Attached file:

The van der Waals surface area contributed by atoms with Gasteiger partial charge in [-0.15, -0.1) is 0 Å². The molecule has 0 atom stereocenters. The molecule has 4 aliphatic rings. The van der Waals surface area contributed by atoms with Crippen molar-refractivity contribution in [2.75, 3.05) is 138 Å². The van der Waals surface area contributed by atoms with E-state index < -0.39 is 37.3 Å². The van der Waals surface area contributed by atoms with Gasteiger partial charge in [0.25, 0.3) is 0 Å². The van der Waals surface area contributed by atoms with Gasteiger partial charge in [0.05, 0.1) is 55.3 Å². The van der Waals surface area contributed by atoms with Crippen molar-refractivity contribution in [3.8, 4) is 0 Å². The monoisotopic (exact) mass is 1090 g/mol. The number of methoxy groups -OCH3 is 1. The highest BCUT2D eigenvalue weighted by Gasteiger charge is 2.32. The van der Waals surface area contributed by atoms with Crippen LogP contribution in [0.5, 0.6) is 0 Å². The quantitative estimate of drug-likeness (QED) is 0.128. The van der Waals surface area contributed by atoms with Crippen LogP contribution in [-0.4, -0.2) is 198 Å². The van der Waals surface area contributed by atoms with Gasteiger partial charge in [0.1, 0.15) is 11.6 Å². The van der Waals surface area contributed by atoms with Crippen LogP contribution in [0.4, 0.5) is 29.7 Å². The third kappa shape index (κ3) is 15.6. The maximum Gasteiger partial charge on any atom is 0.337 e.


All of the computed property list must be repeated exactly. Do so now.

The van der Waals surface area contributed by atoms with Gasteiger partial charge in [-0.15, -0.1) is 0 Å². The molecule has 0 atom stereocenters. The molecule has 4 aliphatic rings. The van der Waals surface area contributed by atoms with Crippen molar-refractivity contribution in [2.75, 3.05) is 138 Å². The van der Waals surface area contributed by atoms with E-state index < -0.39 is 37.3 Å². The van der Waals surface area contributed by atoms with Gasteiger partial charge in [0.25, 0.3) is 0 Å². The van der Waals surface area contributed by atoms with Gasteiger partial charge in [0.05, 0.1) is 55.3 Å². The van der Waals surface area contributed by atoms with Crippen molar-refractivity contribution in [3.8, 4) is 0 Å². The monoisotopic (exact) mass is 1090 g/mol. The number of methoxy groups -OCH3 is 1. The highest BCUT2D eigenvalue weighted by Gasteiger charge is 2.32. The van der Waals surface area contributed by atoms with Crippen LogP contribution in [0.5, 0.6) is 0 Å². The quantitative estimate of drug-likeness (QED) is 0.128. The van der Waals surface area contributed by atoms with Crippen LogP contribution in [-0.4, -0.2) is 198 Å². The van der Waals surface area contributed by atoms with Gasteiger partial charge in [0.1, 0.15) is 11.6 Å². The van der Waals surface area contributed by atoms with Crippen LogP contribution in [0.4, 0.5) is 29.7 Å². The third kappa shape index (κ3) is 15.6. The maximum Gasteiger partial charge on any atom is 0.337 e.